Sunday, 10 July 2011
The Decline and Fall of the News of the Screws
It is Sunday afternoon, preferably before the war. The wife is already asleep in the armchair, and the children have been sent out for a nice long walk. You put your feet up on the sofa, settle your spectacles on your nose, and open the News of the World. Roast beef and Yorkshire, or roast pork and apple sauce, followed up by suet pudding and driven home, as it were, by a cup of mahogany-brown tea, have put you in just the right mood. Your pipe is drawing sweetly, the sofa cushions are soft underneath you, the fire is well alight, the air is warm and stagnant. In these blissful circumstances, what is it that you want to read about?
Yes, what is it you want to read about? Murder, George Orwell proceeds; for this is the opening paragraph of the Decline of the English Murder, an essay published over sixty years ago. What we have been reading about over the past week is the decline – and fall – of an English newspaper, the News of the World, the one the author mentions in his opening, for so long something of a national institution.
British people will know all there is to know about this downmarket publication. If I tell those of you who are not from these islands that this newspaper is known colloquially as the News of the Screws then you may get a flavour of its style and content. Murder was certainly a favoured topic, as was sex, sex and more sex, scandals of any kind, especially those involving the great and the not so good. For the long time it has been the best selling Sunday newspaper in England, at one point having a print run greater than any other newspaper in the world. Not any longer. Today it closed and closed for good. There will be no more news of the screws.
The paper, established in 1843, has been part of Rupert Murdoch’s media empire since 1969. It’s also long been a kind of vox populi - the peoples’ voice – loud and harsh, certainly, but going in for a fearless – and ruthless – exposure of the hot topics of the day. News reporting was part of its make up, but as the world of publishing became ever more cutthroat, as the pressure to be the first to get hold of the story became ever more intense, it could not resist a certain amount of news creation.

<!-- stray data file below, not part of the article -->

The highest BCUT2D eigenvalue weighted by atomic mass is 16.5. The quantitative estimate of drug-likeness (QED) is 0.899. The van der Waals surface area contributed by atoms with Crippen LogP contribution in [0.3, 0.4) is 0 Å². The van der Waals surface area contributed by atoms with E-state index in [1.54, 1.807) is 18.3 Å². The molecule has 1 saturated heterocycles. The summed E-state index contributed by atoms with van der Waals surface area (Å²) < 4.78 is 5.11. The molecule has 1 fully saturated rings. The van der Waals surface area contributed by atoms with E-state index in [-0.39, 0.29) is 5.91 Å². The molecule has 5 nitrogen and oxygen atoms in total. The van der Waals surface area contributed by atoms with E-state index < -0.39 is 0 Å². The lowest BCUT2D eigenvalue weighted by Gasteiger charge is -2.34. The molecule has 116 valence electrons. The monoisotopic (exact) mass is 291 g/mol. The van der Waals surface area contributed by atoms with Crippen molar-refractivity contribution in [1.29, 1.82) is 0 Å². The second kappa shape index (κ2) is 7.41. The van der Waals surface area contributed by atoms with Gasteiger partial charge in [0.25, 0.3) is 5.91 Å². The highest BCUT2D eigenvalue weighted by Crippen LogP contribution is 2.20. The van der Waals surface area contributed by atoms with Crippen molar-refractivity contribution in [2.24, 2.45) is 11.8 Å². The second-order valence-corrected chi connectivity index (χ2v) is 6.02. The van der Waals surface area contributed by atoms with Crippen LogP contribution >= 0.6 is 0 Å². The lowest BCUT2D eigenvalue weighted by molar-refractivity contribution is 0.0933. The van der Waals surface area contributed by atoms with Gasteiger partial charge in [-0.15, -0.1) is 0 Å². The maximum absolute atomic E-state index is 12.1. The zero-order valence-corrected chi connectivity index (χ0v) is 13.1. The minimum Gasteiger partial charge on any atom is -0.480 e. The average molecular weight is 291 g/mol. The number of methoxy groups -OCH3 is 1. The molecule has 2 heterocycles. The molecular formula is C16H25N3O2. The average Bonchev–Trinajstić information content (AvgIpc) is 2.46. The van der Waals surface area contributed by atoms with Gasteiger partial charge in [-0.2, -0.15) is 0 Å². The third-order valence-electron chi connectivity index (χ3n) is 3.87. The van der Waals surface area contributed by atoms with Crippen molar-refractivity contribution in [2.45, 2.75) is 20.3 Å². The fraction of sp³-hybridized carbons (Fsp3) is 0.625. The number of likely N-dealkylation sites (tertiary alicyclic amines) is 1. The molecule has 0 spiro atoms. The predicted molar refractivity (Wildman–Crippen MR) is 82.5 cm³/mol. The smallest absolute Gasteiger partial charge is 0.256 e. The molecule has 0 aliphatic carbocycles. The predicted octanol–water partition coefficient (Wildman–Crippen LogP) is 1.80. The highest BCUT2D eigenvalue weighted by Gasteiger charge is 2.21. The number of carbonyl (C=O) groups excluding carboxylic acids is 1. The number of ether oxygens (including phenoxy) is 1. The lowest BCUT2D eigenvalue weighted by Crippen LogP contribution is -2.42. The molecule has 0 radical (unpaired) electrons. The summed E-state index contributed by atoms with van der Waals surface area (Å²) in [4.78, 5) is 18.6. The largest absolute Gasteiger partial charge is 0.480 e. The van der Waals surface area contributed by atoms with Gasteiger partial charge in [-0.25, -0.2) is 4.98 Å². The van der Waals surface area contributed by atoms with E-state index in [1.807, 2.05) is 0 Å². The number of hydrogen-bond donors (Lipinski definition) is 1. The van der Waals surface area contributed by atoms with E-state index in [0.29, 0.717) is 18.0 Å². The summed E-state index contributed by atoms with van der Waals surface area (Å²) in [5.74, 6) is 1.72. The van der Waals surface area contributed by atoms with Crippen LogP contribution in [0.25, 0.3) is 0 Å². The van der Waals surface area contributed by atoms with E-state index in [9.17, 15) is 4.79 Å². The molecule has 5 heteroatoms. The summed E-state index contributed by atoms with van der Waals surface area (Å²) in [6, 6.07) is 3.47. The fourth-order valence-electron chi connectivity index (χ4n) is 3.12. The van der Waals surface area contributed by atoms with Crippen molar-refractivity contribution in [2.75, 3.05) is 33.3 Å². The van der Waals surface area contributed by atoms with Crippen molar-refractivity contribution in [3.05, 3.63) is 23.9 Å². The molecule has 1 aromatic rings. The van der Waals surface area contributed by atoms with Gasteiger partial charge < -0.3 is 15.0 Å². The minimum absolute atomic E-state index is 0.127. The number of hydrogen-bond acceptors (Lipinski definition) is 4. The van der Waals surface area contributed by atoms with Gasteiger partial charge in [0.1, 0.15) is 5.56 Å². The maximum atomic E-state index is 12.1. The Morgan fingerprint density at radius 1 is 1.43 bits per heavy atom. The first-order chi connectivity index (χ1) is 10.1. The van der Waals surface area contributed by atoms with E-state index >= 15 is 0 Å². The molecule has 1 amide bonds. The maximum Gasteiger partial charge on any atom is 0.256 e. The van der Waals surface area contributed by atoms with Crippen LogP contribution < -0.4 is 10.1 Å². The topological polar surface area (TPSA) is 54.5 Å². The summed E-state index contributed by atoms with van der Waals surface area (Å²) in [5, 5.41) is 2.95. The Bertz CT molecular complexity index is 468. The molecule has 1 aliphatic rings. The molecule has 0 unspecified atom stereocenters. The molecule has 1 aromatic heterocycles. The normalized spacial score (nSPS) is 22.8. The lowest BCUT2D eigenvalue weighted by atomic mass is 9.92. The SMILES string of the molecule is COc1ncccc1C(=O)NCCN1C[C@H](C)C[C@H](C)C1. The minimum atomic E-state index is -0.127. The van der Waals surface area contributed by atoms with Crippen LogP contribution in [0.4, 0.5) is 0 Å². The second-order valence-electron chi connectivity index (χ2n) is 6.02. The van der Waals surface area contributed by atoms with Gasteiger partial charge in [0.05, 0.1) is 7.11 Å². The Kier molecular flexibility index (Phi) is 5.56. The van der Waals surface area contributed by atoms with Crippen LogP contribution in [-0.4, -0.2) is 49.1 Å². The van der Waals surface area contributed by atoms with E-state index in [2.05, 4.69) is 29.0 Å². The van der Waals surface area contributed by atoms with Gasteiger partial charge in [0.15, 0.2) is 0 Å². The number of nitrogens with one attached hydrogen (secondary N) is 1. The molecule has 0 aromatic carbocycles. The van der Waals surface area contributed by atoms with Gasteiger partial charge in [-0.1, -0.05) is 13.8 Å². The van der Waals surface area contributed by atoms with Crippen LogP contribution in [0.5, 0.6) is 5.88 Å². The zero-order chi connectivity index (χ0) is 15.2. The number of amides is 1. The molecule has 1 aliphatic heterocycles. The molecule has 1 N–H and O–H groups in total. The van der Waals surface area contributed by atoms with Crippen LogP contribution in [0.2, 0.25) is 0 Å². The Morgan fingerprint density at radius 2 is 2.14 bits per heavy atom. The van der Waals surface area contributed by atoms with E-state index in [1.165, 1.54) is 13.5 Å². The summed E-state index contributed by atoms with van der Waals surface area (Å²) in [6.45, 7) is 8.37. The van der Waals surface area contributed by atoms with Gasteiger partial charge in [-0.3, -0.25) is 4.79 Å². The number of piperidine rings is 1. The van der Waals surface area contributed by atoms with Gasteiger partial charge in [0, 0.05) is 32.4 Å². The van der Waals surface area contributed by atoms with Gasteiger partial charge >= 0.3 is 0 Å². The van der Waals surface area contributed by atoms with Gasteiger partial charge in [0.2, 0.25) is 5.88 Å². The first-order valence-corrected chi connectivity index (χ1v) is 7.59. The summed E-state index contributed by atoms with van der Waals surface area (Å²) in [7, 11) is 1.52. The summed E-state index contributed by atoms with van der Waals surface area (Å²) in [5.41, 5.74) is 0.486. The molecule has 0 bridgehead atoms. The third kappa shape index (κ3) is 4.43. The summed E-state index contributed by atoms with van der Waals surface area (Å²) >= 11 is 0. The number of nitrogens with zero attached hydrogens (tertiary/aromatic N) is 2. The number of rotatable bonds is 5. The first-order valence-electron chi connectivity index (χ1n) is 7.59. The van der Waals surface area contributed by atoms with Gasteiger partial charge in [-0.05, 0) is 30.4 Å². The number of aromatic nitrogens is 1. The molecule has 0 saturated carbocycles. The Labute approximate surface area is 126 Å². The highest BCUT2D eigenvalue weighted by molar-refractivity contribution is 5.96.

Still, the mass readership lapped it up, Sunday after Sunday, the more salacious the story the better. In order to keep its edge the paper took to hacking into the phones of public figures. There is no news here; this practice was uncovered some time ago, the occasion for an ongoing scandal and undisclosed payments to those whose privacy was attacked in such an unscrupulous and underhand fashion.
I would guess that most of the readership did not care that much that their favourite Sunday read was behaving in such an unethical manner. They may love celebrities, they may love to read about celebrities, but this comes with quite a high degree of prurience, jealousy and petty-minded resentment.
Celebrities are the new aristocracy. If the peasants defer to them they also dislike them; they are more than happy to see them fall on their faces. So, who cares if their phones are hacked, who cares if their latest peccadilloes are exposed? Those who live by publicity shall die by publicity. The News of the World has spoken; the News of the World is the voice of the people.
Alas, the journalists hacked several phones too many; they started to hack the phones of the people. The people here included Milly Dowler, a murdered schoolgirl; they included the families of those killed in the 7/7 suicide attacks in London; they included the phones of the relatives of soldiers killed on active service. It all came out last week. At once the mood turned. At once a tsunami of national disgust overwhelmed News International, the company that publishes the News of the World and several other Murdoch papers.
The peasants rose. But this is the modern world; there are no more pitchforks and torches. Instead the masses took to Facebook and Twitter in their attempts to undermine the Bastille. Advertisers, the chief source of any newspaper’s income, were put under pressure. Accounts were closed, first a trickle, then a flood.
The pressure was too great. Last Thursday James Murdoch, son of Rupert, announced that the News of the World, carrying no adverts, would publish its final edition on Sunday, with the loss of some two hundred jobs. It’s really an exercise in damage limitation. Not only was the scandal no longer sustainable but it also had the potential to impact on the corporation’s wider interests, including its ongoing attempt to gain a controlling interest in British Sky Broadcasting, the largest subscription television service in the United Kingdom.
I have mixed feelings here. I never read the News of the World; the kind of story it carried carried no interest for me. I think the editors behaved deplorably over phone hacking, a gross breach of privacy which has done so much damage to the credibility of the press. But I also think that the journalists are victims. If some of them behaved badly I have no doubt that this was a result of a bad corporate culture, one where the Murdochs set the mood.
And then there is the people, those who cheered at one moment and howled at the next. I’m not keen on internet flash mobs but I’m even less keen on hypocrisy. It was the public that demanded the kind of story that kept the News of the World on edge, always seeking to maintain or increase its circulation. Cheering or howling, there is nothing more contemptible than a mob, particularly in a mood of self-righteous indignation.